Fans of platform games, listen up. There's a new game in town that I think you're going to like. It's called Oddmar and it's fantastic. It's got everything you love about a solid platformer: lots of skills-based jumping, plenty of baddies to destroy, and a storyline that makes you want to make it all the way to the end.
The story of an odd duck Viking
The game starts off with the story of Oddmar, who is just a little bit different from the rest of the Vikings. He's not a fan of pillaging and destroying. He's worried that he won't make it to Valhalla if he doesn't do as he's told and burn the forest to the ground so his village can grow and prosper. I'd be concerned, too.
After the prologue and intro finish, you're dropped out into the mythological world of Midgard where you control Oddmar across 24 levels of platform goodness.
Things start out slowly. You can only move and jump in the first two levels. Don't worry, though. There's a lot more to this game than jumping from platform to platform. You'll gain some additional abilities along your journey. Remember, you're trying to secure your place in the Viking's heaven.
By the time you get through the final level on the first world, you'll be attacking bad guys, collecting secret items, and running from destruction like a true Viking.
As you complete levels, you'll unlock more of Oddmar's story. Is he really charged with burning down the forest? Or is there something more to life than just destruction?
I found myself compelled to try to complete levels if for no other reason than to find out what's happening to Oddmar.
A pure platformer for true fans
Oddmar is weighted heavily on platform skills. You're not going to spend a whole lot of time searching for the right pattern to unlock a door. You may have to push a cart here and there to move something so you can jump, but it's pretty standard fare.
Your point score is determined by 1. how fast you get through the level, 2. how many coins you collect and 3. whether you find the three secret coins.
It reminds me of early platform games that require impeccable timing and exact aim for jumps. It's definitely a game for fans of a pure platform experience.
It does, however, also have an outstanding visual component. We're not talking about pixelated, simple graphics. The world around you is filled with lush, green forests, jagged cliffs, lava-laden mines, and all kinds of wonderful landscapes.
Little Oddmar will eat mushrooms and cry, "For Valhalla" if you wait too long to move.
On screen controls vs. MFi controller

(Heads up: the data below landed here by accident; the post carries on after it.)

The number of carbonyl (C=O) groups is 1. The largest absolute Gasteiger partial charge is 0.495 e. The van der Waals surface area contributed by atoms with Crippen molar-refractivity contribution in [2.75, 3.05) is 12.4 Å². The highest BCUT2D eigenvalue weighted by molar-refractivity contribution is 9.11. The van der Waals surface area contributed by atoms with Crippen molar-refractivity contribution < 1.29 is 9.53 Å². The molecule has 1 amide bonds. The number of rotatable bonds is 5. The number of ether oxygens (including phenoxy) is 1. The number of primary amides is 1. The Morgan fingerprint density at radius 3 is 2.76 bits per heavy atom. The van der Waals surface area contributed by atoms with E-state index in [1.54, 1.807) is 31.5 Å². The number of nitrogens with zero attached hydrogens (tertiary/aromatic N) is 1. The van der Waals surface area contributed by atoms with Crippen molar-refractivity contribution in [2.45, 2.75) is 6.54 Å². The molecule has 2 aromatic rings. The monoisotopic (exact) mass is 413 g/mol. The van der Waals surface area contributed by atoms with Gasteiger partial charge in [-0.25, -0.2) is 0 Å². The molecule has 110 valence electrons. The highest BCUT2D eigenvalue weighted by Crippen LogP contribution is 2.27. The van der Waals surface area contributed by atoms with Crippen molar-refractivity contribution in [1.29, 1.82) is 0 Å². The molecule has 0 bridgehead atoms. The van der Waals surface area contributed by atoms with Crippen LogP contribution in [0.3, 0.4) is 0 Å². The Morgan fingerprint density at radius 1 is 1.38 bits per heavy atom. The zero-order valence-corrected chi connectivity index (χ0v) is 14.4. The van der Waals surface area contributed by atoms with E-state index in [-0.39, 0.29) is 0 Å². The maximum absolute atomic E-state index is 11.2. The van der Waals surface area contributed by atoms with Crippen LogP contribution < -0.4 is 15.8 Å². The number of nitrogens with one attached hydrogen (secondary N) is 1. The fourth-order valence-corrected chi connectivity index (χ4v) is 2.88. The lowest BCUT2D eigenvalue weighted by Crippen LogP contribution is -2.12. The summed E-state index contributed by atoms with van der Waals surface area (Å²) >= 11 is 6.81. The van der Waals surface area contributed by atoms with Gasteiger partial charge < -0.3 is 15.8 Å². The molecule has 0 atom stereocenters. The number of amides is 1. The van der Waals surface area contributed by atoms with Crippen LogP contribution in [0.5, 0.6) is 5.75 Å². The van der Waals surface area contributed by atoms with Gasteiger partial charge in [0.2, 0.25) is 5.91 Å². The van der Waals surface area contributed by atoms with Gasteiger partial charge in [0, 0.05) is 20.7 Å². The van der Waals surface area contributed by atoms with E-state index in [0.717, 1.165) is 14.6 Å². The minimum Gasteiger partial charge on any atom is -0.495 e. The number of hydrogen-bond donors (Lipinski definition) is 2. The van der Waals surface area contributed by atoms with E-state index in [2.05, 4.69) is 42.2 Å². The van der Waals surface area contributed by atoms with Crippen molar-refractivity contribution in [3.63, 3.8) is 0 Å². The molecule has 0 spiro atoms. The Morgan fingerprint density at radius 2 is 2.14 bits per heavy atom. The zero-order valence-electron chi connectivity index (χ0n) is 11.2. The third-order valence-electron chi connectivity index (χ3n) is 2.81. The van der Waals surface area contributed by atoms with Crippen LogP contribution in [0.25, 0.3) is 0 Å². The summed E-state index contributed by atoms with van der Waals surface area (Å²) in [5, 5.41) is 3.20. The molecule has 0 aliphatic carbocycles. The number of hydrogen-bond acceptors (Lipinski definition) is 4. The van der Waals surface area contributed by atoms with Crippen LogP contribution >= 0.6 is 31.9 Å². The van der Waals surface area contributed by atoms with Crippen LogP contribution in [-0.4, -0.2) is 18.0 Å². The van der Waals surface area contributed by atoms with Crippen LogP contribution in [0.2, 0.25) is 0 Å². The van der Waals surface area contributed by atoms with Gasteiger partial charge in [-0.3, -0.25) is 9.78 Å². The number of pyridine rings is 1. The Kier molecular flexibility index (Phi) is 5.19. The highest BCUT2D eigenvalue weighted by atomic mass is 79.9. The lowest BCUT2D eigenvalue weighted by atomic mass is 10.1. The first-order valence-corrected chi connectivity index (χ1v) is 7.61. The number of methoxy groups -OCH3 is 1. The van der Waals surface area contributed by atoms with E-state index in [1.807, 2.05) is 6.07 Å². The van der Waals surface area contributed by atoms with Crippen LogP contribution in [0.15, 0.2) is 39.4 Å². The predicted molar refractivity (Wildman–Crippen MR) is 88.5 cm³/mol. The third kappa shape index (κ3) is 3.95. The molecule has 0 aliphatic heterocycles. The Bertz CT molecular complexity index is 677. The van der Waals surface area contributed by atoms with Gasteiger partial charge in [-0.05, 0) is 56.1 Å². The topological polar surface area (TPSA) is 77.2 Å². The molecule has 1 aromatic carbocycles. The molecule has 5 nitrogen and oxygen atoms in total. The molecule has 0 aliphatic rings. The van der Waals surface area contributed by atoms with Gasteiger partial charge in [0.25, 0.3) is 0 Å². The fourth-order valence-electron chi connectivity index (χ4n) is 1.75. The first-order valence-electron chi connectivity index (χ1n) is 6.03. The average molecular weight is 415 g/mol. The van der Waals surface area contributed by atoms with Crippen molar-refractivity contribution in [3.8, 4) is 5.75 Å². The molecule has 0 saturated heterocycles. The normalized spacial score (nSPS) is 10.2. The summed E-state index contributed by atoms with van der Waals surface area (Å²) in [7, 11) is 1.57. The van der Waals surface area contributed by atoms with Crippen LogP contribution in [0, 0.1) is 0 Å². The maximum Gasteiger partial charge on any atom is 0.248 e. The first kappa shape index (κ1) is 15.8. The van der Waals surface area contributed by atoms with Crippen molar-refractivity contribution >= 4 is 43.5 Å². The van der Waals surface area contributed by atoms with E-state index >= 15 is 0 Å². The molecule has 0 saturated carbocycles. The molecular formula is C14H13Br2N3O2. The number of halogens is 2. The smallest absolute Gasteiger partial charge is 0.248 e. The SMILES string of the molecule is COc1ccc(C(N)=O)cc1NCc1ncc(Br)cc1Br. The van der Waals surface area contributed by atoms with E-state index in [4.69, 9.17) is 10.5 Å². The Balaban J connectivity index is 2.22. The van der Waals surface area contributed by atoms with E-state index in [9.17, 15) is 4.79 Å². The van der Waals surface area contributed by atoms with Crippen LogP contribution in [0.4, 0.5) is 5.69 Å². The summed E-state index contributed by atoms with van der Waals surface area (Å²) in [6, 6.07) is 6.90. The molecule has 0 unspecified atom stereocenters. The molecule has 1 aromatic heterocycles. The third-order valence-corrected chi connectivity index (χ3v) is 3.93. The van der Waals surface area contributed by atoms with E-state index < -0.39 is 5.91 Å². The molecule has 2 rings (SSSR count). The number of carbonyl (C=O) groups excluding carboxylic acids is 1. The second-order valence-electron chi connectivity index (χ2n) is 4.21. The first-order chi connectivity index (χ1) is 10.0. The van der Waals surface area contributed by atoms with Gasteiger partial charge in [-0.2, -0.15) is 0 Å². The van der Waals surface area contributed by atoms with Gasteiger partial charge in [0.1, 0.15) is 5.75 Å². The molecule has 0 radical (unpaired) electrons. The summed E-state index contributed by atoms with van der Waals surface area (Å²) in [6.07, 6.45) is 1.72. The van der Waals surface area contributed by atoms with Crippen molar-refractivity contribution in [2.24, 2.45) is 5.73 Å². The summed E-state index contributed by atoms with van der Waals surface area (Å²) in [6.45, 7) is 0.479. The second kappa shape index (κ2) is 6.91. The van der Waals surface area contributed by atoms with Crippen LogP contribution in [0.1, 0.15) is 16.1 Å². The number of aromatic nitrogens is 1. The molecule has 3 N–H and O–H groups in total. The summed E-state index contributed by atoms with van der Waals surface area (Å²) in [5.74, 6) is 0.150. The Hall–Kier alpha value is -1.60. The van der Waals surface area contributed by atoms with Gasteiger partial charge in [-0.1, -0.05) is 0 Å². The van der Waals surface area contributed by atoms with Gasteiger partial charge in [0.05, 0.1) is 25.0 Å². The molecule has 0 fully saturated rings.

The on-screen controls leave a little to be desired. I can see why they're designed the way they are, and they work perfectly (which is very important for a game that requires precision timing), but they felt just a bit backward, to me.
You move Oddmar by swiping to the left or right on the left side of the screen. The right side is for jumping and attacking. To jump, you swipe upward. To attack, you tap the screen. You can also trigger a fast downward slam by swiping down.
By the time I was playing the "boss" level in the first world, the fifth level of the game, I had to switch over to using an MFi controller.
Thank goodness Oddmar supports MFi controllers. Once I was playing with something more akin to a traditional grip controller, I was much more at ease and could play with better timing.
That's partly to do with my own inadequacies at playing mobile games using touchscreen controls. I'm more comfortable with a game controller, and when it comes to skills-based platform games like this, it's just a bit awkward for me.
Which speaks volumes to the designing behind the Oddmar. The on-screen controls never skip or lag. They're as smooth as can be, but if you have a controller that you can connect to your iPhone, the experience is just as smooth, and for people like me, more comfortable.
Is it worth the price?
If you like platform games, the only right answer is yes. It's a perfect homage to games like Super Mario Bros. without being just an old game in a new skin. The storyline is riveting — enough to make you want to keep playing so you can unlock another plot point.
It's got significant replay value because, once you've completed a level, you can replay it to find those secret coins, get all the available coins on a level, and try to beat the best time. Your score is registered with Game Center, so you can become the top of the leaderboards with enough practice.
I wouldn't be surprised if Oddmar ended up on Nintendo Switch within a year at twice the price of what you can get it for on iPhone and iPad. Don't pass this up if you like platform games.
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